How Will the Coronavirus Impact Afghanistan?

| Intel Brief
The Soufan Center

 

Bottom Line Up Front

  • With Afghanistan sharing a border with Iran, one of the epicenters of the pandemic, government officials in Kabul have warned that COVID-19 cases in Afghanistan could eventually reach into the tens of millions.
  • The Taliban has been cooperating with Afghan health ministry officials in distributing supplies and warning Afghans about the coronavirus in the areas under the militants’ control.
  • The group has attempted to use the coronavirus crisis to portray itself as a responsible stakeholder that provides Afghan citizens with basic services.
  • In the end, the coronavirus crisis may force the Taliban to work more closely with the Afghan government than it would have otherwise, hastening rapprochement between warring sides throughout the country.

Even with Afghanistan on the brink of a looming healthcare disaster as it battles the spread of the coronavirus, the fighting between the Taliban and Afghan government continues unabated in some parts of the country. The number of confirmed COVID-19 positive cases is approaching 800, according to the New York Times. This figure is very likely underreported, given the rudimentary testing facilities available throughout this war-ravaged nation. With Afghanistan sharing a more than 900 km border with Iran, one of the epicenters of the pandemic, government officials in Kabul have warned that overall cases in Afghanistan could eventually reach into the tens of millions, perhaps encompassing as much as two-thirds of the population. If the negotiated peace deal between the United States and the Taliban falls apart, or intra-Afghan dialogue fails, Afghanistan could be plunged back into civil war, with devastating effects for the country’s population and its ability to counter the spread of the coronavirus.

Amidst these grim projections, the only positive development so far has been the Taliban cooperating with Afghan health ministry officials in distributing supplies and warning Afghans about the coronavirus in the areas under the militants’ control. Sultan Shaheen, the official spokesperson of Taliban, said, ‘the Islamic Emirate, through its Health Commission, assures all international health organizations and the WHO of its readiness to cooperate and coordinate with them in combating coronavirus.’ Until September 2019, the Taliban had banned organizations, including the World Health Organization (WHO) and the Red Cross, from working in areas where the group held influence. A spokesperson of the Afghan Health ministry, Waheedullah Mayar, told a number of media outlets that the Taliban were coordinating with and supporting health ministry efforts in stopping the spread of coronavirus. On March 26th, the Taliban released a pamphlet which asked people to look for coronavirus symptoms and contact the nearest government health center if they experience any symptoms associated with COVID-19.

In further signs that the Taliban is demonstrating an understanding of the severity of the pandemic, the group has shown a willingness to suspend communal prayers in mosques. While encouraging his fighters to assist healthcare workers, Zabibullah Mujahid noted that religious scholars would be consulted about what religious ceremonies and traditions should be temporarily placed on hold. The Taliban’s pragmatism and flexibility have been surprising to many, as the militants have long been associated with ideological dogmatism. The most logical explanation is that the Taliban is concerned about the spread of the virus in areas under its control and within its ranks. The Taliban has effectively used the crisis to portray itself as a responsible stakeholder that provides Afghan citizens with basic services. In its quest to acquire more widespread political legitimacy, the group is working to highlight its ability to execute and manage public administration and civic works, proving that it can be a functioning entity in a future Afghan government. All of the Taliban’s statements and advisories have been issued under the seal of so called ‘Health Commission of the Islamic Emirate,’ in a further effort to reinforce that the group has organizational systems in place to function as a responsible stakeholder.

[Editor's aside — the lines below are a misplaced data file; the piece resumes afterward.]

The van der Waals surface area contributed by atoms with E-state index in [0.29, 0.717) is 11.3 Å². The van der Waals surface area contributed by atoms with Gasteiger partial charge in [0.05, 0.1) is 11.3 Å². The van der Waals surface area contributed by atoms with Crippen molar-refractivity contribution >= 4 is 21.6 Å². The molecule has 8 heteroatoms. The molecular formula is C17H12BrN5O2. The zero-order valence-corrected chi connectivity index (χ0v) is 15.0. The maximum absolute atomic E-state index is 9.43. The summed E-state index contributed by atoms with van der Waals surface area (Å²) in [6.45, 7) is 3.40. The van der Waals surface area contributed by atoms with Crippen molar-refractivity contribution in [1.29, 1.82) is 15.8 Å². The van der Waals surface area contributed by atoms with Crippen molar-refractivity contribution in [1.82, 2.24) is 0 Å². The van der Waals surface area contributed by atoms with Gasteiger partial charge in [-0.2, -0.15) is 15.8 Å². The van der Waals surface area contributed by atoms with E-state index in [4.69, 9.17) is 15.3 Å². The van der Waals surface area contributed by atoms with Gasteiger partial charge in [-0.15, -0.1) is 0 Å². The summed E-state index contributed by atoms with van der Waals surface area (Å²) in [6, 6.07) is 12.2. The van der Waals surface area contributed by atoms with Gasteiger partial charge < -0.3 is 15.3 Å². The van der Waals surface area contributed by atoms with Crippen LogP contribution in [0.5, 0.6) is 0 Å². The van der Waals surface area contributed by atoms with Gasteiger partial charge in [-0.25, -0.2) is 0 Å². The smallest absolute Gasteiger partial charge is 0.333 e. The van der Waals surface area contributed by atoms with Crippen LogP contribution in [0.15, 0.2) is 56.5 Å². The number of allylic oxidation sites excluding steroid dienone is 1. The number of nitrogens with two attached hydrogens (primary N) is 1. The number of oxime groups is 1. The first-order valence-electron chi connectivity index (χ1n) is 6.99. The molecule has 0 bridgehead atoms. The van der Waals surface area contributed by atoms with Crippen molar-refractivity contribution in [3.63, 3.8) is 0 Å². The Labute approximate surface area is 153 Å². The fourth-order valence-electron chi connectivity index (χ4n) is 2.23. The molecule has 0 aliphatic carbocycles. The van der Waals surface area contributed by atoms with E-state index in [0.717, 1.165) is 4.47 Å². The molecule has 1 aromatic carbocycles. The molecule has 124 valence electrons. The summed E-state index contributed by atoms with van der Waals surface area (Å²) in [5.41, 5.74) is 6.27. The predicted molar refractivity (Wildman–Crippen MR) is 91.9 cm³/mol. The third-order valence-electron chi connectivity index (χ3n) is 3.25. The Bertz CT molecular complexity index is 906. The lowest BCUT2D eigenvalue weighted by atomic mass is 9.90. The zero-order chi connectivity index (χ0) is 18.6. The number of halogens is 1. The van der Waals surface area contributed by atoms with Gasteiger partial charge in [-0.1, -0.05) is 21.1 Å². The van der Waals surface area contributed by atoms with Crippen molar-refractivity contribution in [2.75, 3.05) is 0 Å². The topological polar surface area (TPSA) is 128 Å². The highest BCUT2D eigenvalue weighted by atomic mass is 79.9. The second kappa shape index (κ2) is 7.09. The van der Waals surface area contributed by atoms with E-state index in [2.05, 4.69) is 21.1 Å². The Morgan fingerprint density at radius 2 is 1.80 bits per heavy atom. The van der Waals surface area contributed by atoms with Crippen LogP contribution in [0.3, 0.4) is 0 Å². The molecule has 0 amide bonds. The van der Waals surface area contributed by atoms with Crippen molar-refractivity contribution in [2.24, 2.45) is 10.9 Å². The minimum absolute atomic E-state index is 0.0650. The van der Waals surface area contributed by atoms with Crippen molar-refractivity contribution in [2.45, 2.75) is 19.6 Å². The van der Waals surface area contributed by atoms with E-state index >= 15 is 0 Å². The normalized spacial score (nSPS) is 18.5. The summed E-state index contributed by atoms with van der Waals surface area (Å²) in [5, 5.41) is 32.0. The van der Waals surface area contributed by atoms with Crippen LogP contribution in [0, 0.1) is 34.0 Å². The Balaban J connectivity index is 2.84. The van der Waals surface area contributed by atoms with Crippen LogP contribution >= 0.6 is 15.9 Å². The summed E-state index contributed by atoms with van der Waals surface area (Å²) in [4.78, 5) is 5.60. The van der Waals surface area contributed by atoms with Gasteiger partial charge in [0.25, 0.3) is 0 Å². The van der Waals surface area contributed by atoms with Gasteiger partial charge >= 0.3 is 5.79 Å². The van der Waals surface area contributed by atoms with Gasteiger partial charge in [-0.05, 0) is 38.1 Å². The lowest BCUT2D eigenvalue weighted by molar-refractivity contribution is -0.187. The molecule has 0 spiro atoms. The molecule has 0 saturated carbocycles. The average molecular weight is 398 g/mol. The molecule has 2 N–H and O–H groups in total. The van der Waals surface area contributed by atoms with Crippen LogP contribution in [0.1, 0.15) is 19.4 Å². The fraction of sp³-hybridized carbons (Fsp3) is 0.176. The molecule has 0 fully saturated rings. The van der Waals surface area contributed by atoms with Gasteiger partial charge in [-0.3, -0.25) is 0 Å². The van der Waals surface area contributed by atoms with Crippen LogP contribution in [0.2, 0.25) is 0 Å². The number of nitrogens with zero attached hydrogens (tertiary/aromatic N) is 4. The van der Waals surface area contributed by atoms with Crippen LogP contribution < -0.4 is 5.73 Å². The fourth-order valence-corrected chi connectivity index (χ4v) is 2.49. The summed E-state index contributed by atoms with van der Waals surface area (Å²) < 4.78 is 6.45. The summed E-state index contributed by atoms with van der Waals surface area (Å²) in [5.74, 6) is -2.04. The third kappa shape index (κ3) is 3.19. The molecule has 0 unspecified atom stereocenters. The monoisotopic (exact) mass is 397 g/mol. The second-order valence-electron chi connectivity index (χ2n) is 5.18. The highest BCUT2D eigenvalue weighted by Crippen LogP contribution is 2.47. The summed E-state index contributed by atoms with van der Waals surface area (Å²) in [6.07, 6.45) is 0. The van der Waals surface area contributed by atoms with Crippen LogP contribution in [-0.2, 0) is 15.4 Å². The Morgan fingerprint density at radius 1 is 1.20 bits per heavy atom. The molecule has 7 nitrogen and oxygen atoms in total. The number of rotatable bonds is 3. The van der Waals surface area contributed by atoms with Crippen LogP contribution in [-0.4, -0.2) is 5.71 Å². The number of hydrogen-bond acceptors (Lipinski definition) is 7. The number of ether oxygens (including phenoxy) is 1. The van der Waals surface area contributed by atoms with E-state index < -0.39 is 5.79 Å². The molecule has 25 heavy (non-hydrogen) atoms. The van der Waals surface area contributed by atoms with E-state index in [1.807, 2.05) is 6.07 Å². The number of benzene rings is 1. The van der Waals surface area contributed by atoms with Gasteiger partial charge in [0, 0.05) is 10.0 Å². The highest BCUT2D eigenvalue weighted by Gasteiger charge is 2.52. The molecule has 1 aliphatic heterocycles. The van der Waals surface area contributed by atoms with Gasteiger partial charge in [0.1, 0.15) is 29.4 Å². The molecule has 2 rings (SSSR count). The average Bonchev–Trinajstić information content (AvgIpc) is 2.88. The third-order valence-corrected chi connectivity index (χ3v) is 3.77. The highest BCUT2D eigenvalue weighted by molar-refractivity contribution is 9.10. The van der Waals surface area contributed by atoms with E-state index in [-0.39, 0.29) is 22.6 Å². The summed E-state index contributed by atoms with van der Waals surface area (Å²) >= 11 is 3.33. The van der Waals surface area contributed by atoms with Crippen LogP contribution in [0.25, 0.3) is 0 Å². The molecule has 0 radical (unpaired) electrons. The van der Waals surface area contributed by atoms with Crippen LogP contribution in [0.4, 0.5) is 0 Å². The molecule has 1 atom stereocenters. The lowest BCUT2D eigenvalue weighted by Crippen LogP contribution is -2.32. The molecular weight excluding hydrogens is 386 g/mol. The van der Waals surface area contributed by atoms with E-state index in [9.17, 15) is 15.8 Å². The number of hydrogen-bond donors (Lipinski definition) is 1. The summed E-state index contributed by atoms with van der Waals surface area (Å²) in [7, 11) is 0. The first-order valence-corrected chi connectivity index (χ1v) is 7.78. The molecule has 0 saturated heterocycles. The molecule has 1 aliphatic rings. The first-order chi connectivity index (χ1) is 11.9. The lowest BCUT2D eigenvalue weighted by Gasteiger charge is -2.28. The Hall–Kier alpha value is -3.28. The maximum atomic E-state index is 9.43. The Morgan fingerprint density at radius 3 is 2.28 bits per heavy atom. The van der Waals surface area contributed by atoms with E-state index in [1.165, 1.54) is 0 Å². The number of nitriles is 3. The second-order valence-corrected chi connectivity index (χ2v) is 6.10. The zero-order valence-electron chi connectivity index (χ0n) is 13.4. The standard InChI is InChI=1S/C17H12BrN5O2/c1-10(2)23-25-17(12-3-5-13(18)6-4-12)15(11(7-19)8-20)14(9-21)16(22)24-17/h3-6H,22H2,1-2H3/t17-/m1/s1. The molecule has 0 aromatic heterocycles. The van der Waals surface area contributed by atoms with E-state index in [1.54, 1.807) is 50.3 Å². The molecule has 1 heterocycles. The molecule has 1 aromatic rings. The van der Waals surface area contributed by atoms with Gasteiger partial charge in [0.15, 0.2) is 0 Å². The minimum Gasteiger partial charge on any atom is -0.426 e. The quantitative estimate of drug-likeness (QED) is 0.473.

Though some members of the Taliban and other Sunni extremist groups see the spread of the coronavirus as a sign of the ‘wrath of Allah’ against the decadent West, at an organizational level the group has exercised restraint in its rhetoric. While the Islamic State has publicly called upon its fighters to use the coronavirus crisis as a window of opportunity, the Taliban has taken a different approach. The group has largely focused its attention on providing information about the disease to communities under its control and helping Afghan government health workers and international health organizations combat the virus. Moreover, the Taliban is also astutely using the coronavirus pandemic as a reason to push for the immediate release of its currently imprisoned members. In the end, the pandemic may force the Taliban to work more closely with the Afghan government than it would have otherwise, hastening rapprochement between warring sides throughout the country. If the present coordination continues, it could serve as a confidence building measure as various factions work to forge a working power sharing agreement in Afghanistan, something most observers thought impossible just a few months ago.

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